should be proposed. HE, however, in mercy to them and to us, forewarned us all plainly, both by the word of His own sacred lips, and afterwards also in the writings of His Apostles, that as the world in profession grew more and more Christian, Christians would grow more and more worldly, till in the end, nothing more scarcely than the name and profession of the Gospel would remain ; the profession might remain, the practice would be gone.
And as He taught men to expect, that notwithstanding all the
1 " From year to year the signs of wrath
Are gathering round the Judge's path ;
blessed influences of His revelation, love would grow cold, and faith in a manner disappear; so also did he warn them, that even His kingdom on earth would be rent with divisions, that even the days of the Gospel would not be days of peace.
Suppose ye, (said HE, as it should seem with peculiar solemnity and plainness,) suppose ye that I am come to give peace on earth? I tell you, Nay; but rather division.”
As if He had said,—You no doubt expect that as My Gospel is essentially a Gospel of peace, as one of the most glorious titles of the MESSIAH is that He should be the Prince of Peace,” and as the angels sung at My birth not only Glory to God in the highest, but also peace on earth,-you, I say, expect that in My Church and fold gradually extending its limits over the whole world, there will be peace and harmony. But I tell you, Nay; rather division and discord will accompany the Gospel wherever it finds its way. Henceforth, that is, now shall begin to be fulfilled that ancient prediction of the prophet Micah :
“The son dishonoureth the father, the daughter riseth up against her mother, the daughter-in-law against her mother-inlaw; a man's enemies are the men of his own house."
We cannot then doubt that our omniscient LORD and Saviour prophesied even in the first foundation of His Church, that discord and division should prevail in it; even to such a degree as to break up the peace of families and neighbourhoods, to the hindrance of kindly intercourse between friends and relatives, to the overthrow of all spiritual authority, and ultimately to the extreme decay, and almost to the final extinction of faith and love out of the earth.
That signs of so disastrous and fearful a consummation have long been visible, is, I suppose, what no person of serious observation will deny or question.
The number of sects or denominations (as they are called) of Christians is now become so great in all parts of the world almost where Christianity is known, that I suppose it would be past any one's power to reckon them up. In our own country we know to what a height religious disputes and dissensions have been carried; and though owing to certain causes such controversies are not conducted with so much bitterness as they were some years ago, yet no one I think will assert, that as a nation we have made any approaches towards Christian unity.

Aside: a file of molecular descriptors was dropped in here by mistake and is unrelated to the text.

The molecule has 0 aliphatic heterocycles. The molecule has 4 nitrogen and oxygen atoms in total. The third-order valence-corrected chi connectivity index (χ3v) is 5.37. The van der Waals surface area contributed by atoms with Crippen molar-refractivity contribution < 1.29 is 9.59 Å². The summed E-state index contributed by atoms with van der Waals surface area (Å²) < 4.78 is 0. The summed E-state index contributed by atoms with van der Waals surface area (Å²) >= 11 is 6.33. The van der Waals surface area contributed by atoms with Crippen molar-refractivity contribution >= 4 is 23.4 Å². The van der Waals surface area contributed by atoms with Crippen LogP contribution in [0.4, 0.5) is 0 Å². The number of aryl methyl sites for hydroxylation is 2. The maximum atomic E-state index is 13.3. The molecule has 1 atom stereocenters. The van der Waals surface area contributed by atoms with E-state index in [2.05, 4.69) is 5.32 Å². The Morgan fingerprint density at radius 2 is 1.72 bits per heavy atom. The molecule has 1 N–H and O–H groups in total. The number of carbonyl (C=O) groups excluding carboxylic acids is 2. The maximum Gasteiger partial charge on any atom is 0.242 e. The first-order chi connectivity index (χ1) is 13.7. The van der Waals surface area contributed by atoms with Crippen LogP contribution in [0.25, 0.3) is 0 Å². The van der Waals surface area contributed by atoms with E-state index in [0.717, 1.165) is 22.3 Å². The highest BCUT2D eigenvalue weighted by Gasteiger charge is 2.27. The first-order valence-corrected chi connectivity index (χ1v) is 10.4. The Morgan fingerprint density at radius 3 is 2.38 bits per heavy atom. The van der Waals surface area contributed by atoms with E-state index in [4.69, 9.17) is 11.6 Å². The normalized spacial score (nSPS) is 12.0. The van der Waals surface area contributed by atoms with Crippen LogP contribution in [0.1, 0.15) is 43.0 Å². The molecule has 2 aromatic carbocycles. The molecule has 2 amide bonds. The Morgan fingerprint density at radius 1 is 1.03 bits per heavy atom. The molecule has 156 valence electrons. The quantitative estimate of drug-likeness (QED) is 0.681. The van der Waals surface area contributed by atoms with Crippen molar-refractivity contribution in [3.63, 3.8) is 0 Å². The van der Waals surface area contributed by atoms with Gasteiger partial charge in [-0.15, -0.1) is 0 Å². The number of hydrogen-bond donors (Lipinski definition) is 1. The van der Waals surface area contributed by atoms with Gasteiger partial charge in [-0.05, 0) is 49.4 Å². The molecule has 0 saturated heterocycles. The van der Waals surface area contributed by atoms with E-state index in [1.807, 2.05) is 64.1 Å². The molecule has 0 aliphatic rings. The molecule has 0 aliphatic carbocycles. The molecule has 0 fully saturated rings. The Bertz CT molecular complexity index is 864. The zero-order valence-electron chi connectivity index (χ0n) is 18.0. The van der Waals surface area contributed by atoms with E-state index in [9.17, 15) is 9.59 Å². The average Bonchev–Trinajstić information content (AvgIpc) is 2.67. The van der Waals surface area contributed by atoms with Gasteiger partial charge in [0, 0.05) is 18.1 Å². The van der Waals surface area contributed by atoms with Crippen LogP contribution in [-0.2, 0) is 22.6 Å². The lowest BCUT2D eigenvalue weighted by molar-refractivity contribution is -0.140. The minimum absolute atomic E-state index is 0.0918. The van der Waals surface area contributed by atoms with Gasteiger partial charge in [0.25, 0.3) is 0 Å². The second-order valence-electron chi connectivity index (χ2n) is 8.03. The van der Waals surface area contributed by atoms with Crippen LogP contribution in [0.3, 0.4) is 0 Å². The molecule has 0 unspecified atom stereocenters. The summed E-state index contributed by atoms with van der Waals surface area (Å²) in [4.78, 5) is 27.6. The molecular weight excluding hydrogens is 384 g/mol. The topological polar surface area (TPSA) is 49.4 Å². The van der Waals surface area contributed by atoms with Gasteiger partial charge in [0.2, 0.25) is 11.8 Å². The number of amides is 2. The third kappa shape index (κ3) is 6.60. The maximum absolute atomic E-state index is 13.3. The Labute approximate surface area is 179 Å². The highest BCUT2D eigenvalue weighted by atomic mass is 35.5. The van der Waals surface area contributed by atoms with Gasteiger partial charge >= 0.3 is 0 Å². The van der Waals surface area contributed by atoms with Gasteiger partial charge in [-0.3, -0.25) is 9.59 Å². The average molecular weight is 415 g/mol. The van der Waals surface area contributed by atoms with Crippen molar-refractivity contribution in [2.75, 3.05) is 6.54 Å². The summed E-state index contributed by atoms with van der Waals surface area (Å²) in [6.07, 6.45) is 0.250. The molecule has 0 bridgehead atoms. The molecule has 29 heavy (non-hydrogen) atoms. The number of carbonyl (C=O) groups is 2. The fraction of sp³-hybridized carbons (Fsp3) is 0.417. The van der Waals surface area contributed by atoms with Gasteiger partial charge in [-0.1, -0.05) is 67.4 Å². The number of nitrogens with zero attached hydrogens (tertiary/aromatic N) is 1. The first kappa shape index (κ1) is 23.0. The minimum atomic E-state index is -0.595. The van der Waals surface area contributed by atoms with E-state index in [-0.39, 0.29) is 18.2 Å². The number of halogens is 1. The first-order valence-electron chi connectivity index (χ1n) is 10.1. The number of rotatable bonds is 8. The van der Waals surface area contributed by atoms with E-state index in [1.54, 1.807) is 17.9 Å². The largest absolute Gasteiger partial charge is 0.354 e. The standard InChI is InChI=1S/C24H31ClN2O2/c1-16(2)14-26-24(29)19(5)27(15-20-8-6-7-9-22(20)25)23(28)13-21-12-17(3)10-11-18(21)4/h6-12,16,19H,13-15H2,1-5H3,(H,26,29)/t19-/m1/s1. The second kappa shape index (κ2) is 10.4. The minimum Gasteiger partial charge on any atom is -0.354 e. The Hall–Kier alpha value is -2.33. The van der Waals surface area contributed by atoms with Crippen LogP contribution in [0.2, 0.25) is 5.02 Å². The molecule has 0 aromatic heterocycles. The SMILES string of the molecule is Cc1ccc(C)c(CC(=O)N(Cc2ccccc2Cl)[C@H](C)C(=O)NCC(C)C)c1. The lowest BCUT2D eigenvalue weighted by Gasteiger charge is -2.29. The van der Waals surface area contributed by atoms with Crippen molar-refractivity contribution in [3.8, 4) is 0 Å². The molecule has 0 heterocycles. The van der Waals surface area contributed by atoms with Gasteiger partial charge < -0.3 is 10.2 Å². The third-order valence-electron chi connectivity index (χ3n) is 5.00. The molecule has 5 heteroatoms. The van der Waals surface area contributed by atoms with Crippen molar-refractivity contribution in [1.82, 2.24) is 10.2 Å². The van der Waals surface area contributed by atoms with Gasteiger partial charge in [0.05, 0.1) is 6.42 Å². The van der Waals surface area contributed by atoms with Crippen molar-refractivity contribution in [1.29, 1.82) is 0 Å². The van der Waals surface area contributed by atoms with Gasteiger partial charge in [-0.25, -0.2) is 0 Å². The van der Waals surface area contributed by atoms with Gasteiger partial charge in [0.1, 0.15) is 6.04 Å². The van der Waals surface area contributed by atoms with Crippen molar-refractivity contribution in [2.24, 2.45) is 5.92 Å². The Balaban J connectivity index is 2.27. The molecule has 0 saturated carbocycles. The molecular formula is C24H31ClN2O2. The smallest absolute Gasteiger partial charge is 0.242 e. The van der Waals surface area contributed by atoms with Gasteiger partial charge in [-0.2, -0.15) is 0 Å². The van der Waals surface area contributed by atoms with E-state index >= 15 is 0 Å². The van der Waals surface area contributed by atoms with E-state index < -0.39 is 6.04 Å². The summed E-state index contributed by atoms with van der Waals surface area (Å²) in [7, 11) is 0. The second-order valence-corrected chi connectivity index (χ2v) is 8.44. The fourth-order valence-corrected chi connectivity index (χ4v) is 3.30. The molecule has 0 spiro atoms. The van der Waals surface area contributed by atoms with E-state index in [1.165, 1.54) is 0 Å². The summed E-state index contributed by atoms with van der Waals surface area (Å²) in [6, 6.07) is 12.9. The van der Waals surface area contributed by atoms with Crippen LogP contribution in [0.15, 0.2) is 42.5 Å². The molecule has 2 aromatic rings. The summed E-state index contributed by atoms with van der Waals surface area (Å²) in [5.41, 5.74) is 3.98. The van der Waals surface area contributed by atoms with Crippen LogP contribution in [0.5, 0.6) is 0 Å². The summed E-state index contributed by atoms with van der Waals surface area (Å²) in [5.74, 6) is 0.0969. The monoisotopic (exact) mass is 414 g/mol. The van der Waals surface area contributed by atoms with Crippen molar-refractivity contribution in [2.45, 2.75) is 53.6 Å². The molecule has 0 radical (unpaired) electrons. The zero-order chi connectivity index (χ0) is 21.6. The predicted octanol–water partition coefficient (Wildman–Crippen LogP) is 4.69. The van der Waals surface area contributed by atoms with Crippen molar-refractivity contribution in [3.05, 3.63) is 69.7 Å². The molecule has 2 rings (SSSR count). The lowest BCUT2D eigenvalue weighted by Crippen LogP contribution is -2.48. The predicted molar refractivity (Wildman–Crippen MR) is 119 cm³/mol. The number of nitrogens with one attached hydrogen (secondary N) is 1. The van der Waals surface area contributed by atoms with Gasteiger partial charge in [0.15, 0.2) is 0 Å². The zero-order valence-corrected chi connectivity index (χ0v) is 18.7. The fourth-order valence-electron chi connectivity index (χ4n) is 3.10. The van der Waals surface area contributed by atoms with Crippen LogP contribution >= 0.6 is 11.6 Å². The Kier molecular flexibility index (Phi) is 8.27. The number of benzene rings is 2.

And if the generality of people are not so violent and bitter as they used to be about religious differences, or, according to the common way of speaking, are not so bigoted—this is no sign of the growth of a spirit of peace and love—but rather no doubt it is owing to a very different cause, viz. the secret though rapid increase of infidelity and the kingdom of Antichrist.
For it is plain that nothing more strengthens the cause of infidelity, than the opinion that schisms and divisions are matters of trifling consequence—that Christ's authorized ministers are only worthy of scorn and contempt, as such—that every man's own feelings are the true test of his own spiritual condition. These notions, which lie at the root of schisms and divisions in the Church, tend also, though it is not observed, to the rapid increase of deism and infidelity—such as appeared in France about fifty years ago, and no doubt will very soon be sufficiently evident in this country—indeed I may say are now evident to all attentive, impartial observers of the state of things.
Thus then we see fulfilled before our own eyes, in a very remarkable manner, that ancient prophecy (for such it is) of the blessed Jesus, that his Gospel would be a means of giving not peace on earth, but rather division. And from this prophecy let me urge on your thoughts (as many
care for these things) two considerations :-one of comfort; one of warning.
of you as
And first, it is a ground of comfort and thankfulness that our gracious God, in this as in other cases, can make
“ the fierceness of man to turn to His praise;" that in the miserable divisions and sects which have rent the Universal Church, He gives the faithful Christian a powerful visible testimony of the truth of the Gospel. For let it be observed, that if, according to human expectation, it had been prophesied that the days of the Gospel should be days of peace and harmony-if nothing had been said of what we now see, the almost universal prevalence of the spirit of division and separation—then the scoffer might have said that Christianity was false, and its FOUNDER a deceiver, in